A Missing Gasp In Last Night's A Bronx Tale
A Bronx Tale, based in part on Palminteri's life, shows a kid named Calogero growing up in a tough New York City neighborhood during the 1960s. Pulled in one direction by his honest, hard-working father, and pulled in another by the local mob boss, the kid has some hard choices to make. One choice, however, seems to be pretty easy for Calogero: He falls in love with a black girl, Jane. That's where Michelle Obama comes in.
In the 1960s, an Italian teenager from the Bronx falling for a black girl from another neighborhood, was, to most folks, scandalous. Even Calogero's usually fair-minded father asks, "Couldn't [he] find any white girls to go out with?" Twenty years ago, when Palminteri was first performing the show, there was still enough risidual racism around to make most audiences gasp when he got to that part of the story. Bottom line, in the 1960s a white boy holding hands with a black girl, walking down the street in the wrong neighborhood would get his ass kicked. Once Calogero falls for Jane, everybody knew something very bad was about to happen. That was twenty years ago.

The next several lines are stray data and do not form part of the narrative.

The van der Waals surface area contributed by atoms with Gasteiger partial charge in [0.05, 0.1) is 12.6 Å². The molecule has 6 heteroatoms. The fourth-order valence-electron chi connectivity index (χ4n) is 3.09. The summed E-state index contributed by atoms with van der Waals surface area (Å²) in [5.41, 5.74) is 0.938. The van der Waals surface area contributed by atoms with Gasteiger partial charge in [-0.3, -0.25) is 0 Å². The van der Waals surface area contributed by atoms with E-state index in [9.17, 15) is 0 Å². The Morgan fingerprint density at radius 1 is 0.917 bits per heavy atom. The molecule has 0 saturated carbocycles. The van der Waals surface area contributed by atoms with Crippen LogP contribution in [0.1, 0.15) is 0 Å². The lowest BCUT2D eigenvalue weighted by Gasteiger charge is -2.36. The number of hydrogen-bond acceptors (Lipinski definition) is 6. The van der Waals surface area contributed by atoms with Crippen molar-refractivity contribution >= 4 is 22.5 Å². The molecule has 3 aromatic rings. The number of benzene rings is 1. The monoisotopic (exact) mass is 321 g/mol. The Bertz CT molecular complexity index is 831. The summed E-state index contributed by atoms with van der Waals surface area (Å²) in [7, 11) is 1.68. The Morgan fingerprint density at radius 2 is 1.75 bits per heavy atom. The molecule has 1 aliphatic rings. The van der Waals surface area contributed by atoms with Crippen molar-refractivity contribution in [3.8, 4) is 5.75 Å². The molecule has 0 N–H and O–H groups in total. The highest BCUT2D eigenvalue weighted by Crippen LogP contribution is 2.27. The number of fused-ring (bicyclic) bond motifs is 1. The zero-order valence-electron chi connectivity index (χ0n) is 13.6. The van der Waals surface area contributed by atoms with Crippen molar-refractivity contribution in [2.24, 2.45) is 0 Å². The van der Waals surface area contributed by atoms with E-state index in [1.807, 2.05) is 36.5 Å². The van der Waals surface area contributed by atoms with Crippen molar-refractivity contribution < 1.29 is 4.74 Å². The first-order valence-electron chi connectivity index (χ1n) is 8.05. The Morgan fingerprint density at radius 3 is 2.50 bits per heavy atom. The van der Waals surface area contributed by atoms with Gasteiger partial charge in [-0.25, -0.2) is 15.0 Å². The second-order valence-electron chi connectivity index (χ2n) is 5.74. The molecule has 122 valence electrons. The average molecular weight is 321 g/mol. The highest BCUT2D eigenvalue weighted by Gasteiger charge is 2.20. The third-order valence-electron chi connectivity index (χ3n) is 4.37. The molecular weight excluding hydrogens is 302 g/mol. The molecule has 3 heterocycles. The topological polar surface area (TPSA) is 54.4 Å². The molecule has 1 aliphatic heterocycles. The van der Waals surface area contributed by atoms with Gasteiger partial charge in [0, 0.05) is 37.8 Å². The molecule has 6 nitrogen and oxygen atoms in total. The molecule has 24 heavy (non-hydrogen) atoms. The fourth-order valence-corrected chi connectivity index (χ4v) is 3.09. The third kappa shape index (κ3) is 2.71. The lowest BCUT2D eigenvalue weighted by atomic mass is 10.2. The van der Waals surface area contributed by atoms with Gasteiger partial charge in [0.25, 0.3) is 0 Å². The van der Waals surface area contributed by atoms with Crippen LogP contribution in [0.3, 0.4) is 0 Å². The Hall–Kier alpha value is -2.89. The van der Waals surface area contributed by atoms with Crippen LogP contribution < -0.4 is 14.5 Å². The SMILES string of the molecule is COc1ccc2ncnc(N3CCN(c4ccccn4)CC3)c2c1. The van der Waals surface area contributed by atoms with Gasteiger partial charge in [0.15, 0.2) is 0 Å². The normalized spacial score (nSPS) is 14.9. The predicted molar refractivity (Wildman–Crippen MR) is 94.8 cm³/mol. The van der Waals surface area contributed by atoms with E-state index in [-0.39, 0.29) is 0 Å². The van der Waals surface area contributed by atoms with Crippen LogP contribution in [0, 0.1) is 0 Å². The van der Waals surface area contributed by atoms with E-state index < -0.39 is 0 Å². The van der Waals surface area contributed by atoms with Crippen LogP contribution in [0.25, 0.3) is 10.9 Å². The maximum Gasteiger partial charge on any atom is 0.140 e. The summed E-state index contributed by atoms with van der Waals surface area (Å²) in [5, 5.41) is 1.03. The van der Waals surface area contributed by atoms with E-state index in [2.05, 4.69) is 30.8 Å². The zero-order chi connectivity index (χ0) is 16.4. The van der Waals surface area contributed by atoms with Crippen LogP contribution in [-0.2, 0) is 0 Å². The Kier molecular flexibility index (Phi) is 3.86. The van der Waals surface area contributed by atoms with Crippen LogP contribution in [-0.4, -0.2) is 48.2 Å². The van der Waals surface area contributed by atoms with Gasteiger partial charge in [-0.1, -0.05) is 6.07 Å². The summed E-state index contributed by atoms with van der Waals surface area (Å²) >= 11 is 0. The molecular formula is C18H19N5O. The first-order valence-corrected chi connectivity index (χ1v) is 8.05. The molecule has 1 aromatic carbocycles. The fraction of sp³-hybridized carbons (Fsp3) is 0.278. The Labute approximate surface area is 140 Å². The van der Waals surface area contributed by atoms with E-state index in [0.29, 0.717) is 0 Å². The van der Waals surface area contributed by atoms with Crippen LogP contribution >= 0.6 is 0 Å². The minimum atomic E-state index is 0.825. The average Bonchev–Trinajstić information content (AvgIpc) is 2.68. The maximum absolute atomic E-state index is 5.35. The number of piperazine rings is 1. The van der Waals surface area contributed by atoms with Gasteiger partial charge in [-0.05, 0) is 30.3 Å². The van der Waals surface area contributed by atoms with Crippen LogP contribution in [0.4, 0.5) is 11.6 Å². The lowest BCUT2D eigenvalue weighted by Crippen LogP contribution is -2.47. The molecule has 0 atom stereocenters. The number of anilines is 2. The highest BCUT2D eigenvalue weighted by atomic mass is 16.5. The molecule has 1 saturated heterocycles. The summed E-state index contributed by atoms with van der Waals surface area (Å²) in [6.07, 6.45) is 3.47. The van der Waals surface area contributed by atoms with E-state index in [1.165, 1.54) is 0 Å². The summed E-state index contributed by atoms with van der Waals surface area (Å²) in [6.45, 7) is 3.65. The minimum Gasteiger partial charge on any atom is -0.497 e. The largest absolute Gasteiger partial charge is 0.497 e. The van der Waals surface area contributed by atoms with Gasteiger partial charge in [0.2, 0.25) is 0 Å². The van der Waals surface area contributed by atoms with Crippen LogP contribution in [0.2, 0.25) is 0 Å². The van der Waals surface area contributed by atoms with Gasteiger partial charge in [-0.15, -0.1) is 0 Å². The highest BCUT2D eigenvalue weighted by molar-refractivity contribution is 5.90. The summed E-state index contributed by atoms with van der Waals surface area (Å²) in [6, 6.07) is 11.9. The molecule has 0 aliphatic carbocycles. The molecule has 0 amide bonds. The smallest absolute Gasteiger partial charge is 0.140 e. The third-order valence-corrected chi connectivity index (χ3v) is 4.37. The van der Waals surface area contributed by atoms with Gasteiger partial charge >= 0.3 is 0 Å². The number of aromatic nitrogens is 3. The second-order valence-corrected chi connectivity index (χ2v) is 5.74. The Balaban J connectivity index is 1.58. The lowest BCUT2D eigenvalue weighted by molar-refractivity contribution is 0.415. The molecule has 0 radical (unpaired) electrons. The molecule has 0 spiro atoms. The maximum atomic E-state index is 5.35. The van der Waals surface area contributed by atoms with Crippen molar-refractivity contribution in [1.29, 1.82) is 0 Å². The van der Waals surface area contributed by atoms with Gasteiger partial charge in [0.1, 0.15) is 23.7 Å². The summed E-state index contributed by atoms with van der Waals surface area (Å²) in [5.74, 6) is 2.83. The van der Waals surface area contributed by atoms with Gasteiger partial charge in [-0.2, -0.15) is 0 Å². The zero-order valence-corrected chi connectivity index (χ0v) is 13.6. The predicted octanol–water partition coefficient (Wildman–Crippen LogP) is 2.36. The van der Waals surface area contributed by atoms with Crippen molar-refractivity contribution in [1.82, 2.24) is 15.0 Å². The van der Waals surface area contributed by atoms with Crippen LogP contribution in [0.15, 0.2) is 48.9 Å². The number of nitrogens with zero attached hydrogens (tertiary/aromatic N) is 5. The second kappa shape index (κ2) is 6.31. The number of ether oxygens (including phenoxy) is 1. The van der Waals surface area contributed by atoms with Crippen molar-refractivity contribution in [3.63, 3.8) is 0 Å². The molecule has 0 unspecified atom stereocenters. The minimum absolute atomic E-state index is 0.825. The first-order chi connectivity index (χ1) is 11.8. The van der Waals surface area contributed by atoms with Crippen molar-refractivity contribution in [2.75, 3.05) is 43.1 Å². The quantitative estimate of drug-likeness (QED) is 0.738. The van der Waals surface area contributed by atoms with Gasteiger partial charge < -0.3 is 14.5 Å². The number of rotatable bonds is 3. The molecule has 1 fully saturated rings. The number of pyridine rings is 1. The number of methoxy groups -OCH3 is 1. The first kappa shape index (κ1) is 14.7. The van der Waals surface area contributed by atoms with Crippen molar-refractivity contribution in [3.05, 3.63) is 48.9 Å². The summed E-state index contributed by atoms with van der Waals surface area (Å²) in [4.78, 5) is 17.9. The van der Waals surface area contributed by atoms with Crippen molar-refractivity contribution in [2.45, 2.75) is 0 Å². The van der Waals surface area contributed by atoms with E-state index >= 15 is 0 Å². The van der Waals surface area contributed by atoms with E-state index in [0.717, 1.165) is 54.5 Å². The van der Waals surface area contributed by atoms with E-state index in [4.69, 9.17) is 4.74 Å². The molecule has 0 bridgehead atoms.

Today, a very beautiful, strong, intelligent and - oh, yeah, black - Michelle Obama is living in the White House with her equally beautiful, strong, intelligent and - oh, yeah, semi-black - husband, Barack.
Last night, when Calogero falls for Jane, not only did the audience not gasp, a few people looked around as if to say, "And?"
Sure, a few of us knew what Calogero and Jane were in for, the taunts, the ass-kickings, the rejection by family and friends. But -- and here's the wonderful part - a few of us didn't.
Yeah, it makes for less umph! in Palmiteri's show, but it also makes for a much nicer America. We're sure Calogero doesn't mind.
-- Olivia Flores Alvarez